The application and admissions schedule* for the 2014 fall semester cohort of students is as follows:
Admission materials include a completed application, a Statement of Purpose setting forth career goals and research interests, a resume, three graduate reference forms, official transcripts, and official test scores for the Graduate Record Exam (GRE).
For additional information, please contact:
Dr. Jane Kushma
Doctoral Program Director
*Applicants should consult the 2013-14 Graduate Studies Bulletin for future dates related to application and admission. The Bulletin is available at: http://www.jsu.edu/graduate/programs
The Doctor of Science degree requires a total of 60 semester credit hours. Required coursework includes 42 hours in administration and policy, practice areas, and research methods and statistics, plus a minimum of 18 hours of dissertation credit. In addition, applicants must hold a master's degree. While courses are delivered online, students are required to participate in a weeklong seminar on campus once each academic year.
Upon completion of the required 42 hours of coursework, doctoral students are required to pass three qualifying exams. Accommodations will be made to support students with either onsite or offsite qualifying exam administration. After students have passed all three exams, they may advance to doctoral candidacy.
Doctoral candidates will complete an applied research dissertation. The candidate must enroll for a minimum of 18 hours of dissertation credit during candidacy. All requirements for the degree must be completed in ten years.
Integrative Seminar (In-Residence; 2 hours each; 6 hours required)
Administration and Policy (3 hours each; 9 hours required)
Practice Areas (3 hours each; 6 hours required)
Research Methods and Statistics (3 hours each; 12 hours required)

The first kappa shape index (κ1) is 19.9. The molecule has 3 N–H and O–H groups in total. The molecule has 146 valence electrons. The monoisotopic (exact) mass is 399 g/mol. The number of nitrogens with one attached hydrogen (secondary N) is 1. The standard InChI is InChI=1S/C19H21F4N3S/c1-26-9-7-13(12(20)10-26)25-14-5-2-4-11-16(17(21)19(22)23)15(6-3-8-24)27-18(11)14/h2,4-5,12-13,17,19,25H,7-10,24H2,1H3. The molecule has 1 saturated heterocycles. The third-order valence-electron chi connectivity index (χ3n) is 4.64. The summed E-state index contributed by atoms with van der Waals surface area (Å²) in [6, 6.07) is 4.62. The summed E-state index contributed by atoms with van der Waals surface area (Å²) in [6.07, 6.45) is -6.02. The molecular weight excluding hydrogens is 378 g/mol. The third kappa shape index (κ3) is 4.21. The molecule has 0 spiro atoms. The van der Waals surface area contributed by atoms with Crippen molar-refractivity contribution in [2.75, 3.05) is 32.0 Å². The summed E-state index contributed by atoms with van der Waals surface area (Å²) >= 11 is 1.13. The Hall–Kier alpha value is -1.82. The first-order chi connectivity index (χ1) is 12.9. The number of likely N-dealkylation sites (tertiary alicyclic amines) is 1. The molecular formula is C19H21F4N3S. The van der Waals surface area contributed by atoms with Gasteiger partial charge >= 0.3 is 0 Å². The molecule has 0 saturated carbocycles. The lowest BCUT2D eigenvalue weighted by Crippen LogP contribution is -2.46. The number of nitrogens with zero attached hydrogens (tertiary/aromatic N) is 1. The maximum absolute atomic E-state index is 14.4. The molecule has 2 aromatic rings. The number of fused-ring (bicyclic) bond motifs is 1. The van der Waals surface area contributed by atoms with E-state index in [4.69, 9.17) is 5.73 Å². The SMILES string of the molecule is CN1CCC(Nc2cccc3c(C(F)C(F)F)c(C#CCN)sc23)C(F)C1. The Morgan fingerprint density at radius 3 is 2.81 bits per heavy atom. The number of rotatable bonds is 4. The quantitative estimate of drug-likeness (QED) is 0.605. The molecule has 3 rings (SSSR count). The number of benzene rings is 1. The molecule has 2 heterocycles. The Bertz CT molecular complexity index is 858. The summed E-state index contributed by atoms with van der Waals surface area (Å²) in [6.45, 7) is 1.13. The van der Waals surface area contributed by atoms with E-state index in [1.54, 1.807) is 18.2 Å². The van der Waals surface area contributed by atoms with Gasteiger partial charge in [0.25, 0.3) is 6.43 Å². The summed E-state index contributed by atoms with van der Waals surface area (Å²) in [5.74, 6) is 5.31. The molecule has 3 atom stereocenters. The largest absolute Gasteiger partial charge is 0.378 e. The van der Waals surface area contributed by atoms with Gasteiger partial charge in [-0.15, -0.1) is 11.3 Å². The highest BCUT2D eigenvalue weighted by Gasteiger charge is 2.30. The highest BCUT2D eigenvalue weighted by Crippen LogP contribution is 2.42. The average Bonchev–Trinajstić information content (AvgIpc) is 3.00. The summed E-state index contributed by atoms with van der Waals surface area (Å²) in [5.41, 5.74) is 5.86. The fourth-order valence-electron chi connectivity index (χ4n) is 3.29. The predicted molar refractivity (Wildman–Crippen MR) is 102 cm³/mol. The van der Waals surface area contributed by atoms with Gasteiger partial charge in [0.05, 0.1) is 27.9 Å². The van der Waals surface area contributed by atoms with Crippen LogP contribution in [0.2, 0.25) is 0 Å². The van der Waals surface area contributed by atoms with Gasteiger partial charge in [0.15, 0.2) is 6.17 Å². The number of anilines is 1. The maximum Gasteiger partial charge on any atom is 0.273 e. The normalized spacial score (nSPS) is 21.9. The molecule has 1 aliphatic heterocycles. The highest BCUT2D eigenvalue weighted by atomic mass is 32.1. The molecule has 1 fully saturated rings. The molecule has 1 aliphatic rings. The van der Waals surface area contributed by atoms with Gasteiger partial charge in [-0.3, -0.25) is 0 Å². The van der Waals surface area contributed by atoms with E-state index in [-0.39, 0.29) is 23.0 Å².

Electives (3 hours each; 9 hours required)
Dissertation (3 hours each; 18 hours required)
Applicants for the Doctor of Science in Emergency Management degree must hold a master's degree and must submit all of the following documentation to the College of Graduate Studies, Jacksonville State University, 700 Pelham Road North, Jacksonville, AL 36265-1602, to be considered for admission:
EM 802, 804, 806 Integrative Seminar (2) (2) (2). On-campus integrative seminar during the first three years of program of study. Specialized topics include how to review and critique scholarly literature and research findings, how to present scholarly work at conferences, and how to write for journal publication. Opportunities for students to exchange ideas, present their work, and interact with faculty. Includes special topics of current interest.
EM 812 Disaster Management Principles and Practice (3). In depth analysis of disaster management principles and practice, including historical and emergent trends and conditions relevant to the current state-of-the-practice and standards, plus future development.
EM 814 Interdisciplinary Disaster Theory and Research (3). Examination of the major theoretical topics, questions, and literature that inform the discipline and practice of emergency management, with topics including the nature of disaster, human and organizational behavior under stress, and risk perception and communication. An interdisciplinary approach whereby students think critically about the epistemological assumptions of alternative theoretical perspectives and divergent policy approaches.
EM 823 Institutional Context and Emergency Management Policy (3). Analysis of political, administrative, and fiscal relationships among governments in the provision of emergency management programs and disaster relief policy in the American political system. Exploration of the role of society in shaping institutions and how these institutions influence and structure public policy making and administration.
EM 825 Systems Thinking and Applications in Emergency Management (3). Analysis and application of systems thinking concepts and methodologies to problems encountered in emergency management.
EM 832 Hazards Risk Management and Community Resilience (3). Tools and methods used to manage risk associated with the hazards facing a community; role of emergency management programs in community resilience and sustainability.